Natura non facit saltum (Nature does not make leaps) was the lovely aphorism on which Darwin based his work on evolution. It applies as much to the formation of mental representations as to the formation of species, and therein lies our major disagreement with the SOC model proposed by Perruchet & Vinter.
Two categorization arguments pose particular problems for localist connectionist models. The internal representations of localist networks do not reflect the variability within categories in the environment, whereas networks with distributed internal representations do reflect this essential feature of categories. We provide a real biological example of perceptual categorization in the monkey that seems to require population coding (i.e., distributed internal representations).
The fixed-feature viewpoint Schyns et al. are opposing is not a widely held theoretical position but rather a working assumption of cognitive psychologists – and thus a straw man. We accept their demonstration of new-feature acquisition, but question its ubiquity in category learning. We suggest that new-feature learning (at least in adults) is rarer and more difficult than the authors suggest.
Green's target article is an attack on most current connectionist models of cognition. Our commentary will suggest that there is an essential component missing in his discussion of modeling, namely, the idea that the appropriate level of the model needs to be specified. We will further suggest that the precise form of connectionist networks will fall out as ever more detailed constraints are placed on their function.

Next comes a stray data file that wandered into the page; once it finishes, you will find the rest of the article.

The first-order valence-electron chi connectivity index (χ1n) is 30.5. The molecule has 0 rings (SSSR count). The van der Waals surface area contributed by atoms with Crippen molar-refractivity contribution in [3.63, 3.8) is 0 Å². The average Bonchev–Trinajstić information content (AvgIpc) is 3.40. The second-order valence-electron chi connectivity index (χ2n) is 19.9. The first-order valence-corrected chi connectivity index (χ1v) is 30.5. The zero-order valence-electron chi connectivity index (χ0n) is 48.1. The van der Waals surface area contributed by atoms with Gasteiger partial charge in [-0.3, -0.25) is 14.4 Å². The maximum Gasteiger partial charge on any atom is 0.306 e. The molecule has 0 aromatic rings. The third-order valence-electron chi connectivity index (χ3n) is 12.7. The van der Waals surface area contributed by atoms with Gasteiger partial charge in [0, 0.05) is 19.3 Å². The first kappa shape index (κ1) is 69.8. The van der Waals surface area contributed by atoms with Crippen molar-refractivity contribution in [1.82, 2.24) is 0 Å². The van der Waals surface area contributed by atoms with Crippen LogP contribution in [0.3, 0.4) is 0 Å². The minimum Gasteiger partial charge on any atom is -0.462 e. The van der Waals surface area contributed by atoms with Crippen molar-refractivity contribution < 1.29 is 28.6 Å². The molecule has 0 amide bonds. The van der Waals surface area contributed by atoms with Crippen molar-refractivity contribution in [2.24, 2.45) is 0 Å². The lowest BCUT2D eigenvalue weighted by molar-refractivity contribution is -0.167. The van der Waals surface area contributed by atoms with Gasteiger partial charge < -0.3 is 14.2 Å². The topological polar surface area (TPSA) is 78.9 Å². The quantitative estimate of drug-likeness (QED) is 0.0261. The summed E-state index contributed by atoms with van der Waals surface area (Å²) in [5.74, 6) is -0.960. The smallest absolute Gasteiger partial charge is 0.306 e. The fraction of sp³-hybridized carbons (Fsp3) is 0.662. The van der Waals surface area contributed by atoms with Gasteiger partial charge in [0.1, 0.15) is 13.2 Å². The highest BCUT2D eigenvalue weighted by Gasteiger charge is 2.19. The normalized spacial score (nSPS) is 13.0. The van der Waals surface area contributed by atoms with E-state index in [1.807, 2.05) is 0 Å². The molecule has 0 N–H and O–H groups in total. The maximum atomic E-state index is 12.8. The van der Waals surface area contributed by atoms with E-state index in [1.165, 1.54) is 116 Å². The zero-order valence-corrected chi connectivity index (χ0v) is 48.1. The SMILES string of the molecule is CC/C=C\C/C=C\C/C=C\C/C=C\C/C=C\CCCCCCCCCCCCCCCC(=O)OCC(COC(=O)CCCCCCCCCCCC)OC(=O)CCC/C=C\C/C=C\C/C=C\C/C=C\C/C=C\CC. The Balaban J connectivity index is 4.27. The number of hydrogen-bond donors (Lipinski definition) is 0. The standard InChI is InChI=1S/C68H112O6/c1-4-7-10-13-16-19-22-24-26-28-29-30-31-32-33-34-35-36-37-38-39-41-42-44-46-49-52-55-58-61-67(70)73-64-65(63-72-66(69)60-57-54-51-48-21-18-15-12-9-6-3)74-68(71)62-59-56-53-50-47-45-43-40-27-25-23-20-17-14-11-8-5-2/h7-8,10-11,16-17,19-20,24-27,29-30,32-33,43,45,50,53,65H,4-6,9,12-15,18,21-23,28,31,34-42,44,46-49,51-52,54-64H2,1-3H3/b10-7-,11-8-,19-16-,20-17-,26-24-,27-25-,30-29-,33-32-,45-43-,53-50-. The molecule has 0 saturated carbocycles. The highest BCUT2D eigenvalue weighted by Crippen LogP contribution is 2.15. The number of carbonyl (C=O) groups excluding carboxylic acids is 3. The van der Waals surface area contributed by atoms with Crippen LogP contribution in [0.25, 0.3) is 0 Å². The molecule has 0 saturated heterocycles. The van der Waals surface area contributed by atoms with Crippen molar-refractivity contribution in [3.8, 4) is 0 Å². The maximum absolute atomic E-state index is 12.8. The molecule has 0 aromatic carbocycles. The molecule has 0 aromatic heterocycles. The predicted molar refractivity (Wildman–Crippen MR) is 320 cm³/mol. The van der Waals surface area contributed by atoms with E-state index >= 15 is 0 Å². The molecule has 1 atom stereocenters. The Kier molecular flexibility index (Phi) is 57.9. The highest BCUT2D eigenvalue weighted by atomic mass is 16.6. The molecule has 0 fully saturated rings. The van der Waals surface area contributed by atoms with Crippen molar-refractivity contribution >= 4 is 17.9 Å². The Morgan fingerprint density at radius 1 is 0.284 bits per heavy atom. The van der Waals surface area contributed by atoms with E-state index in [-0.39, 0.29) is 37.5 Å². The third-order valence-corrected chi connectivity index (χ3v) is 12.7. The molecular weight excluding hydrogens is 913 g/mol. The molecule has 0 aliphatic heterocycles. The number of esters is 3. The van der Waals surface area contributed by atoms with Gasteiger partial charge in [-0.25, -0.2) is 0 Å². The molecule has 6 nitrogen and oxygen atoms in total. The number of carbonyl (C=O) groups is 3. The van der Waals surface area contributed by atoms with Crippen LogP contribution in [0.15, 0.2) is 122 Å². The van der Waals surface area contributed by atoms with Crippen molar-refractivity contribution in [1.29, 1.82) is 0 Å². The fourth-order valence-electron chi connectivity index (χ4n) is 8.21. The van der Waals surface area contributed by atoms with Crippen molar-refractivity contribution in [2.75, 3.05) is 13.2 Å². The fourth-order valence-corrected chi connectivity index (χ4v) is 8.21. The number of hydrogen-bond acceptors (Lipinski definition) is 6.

Taking to heart Massaro's [(1988) Some criticisms of connectionist models of human performance, Journal of Memory and Language, 27, 213-234] criticism that multi-layer perceptrons are not appropriate for modeling human cognition because they are too powerful (i.e. they can simulate just about anything, which gives them little explanatory power), Regier develops the notion of constrained connectionism. The model that he discusses is a distributed network but with numerous constraints added that are (more or less) motivated by real psychophysical and neurophysical (...) constraints. His model learns static prepositions of spatial location such as in, above, to the left of, to the right of, under, etc., as well as dynamic prepositions such as through and the Russian iz-pod, meaning out from under. The network learns these prepositions by viewing a number of examples of them. Very importantly, this book tackles-and goes a long way towards resolving-the problem of the lack of negative exemplars (i.e. we are only very rarely told when something is not above something else), which should lead to overgeneralization, but does not. This book is a significant contribution to connectionist literature. (shrink)
This book is an excellent manifesto for future work in child development. It presents a multidisciplinary approach that clearly demonstrates the value of integrating modeling, neuroscience, and behavior to explore the mechanisms underlying development and to show how internal context-dependent representations arise and are modified during development. Its only major flaw is to have given short shrift to the study of the role of genetics on development.
What new implications does the dynamical hypothesis have for cognitive science? The short answer is: None. The _Behavior and Brain Sciences _target article, “The dynamical hypothesis in cognitive science” by Tim Van Gelder is basically an attack on traditional symbolic AI and differs very little from prior connectionist criticisms of it. For the past ten years, the connectionist community has been well aware of the necessity of using (and understanding) dynamically evolving, recurrent network models of cognition.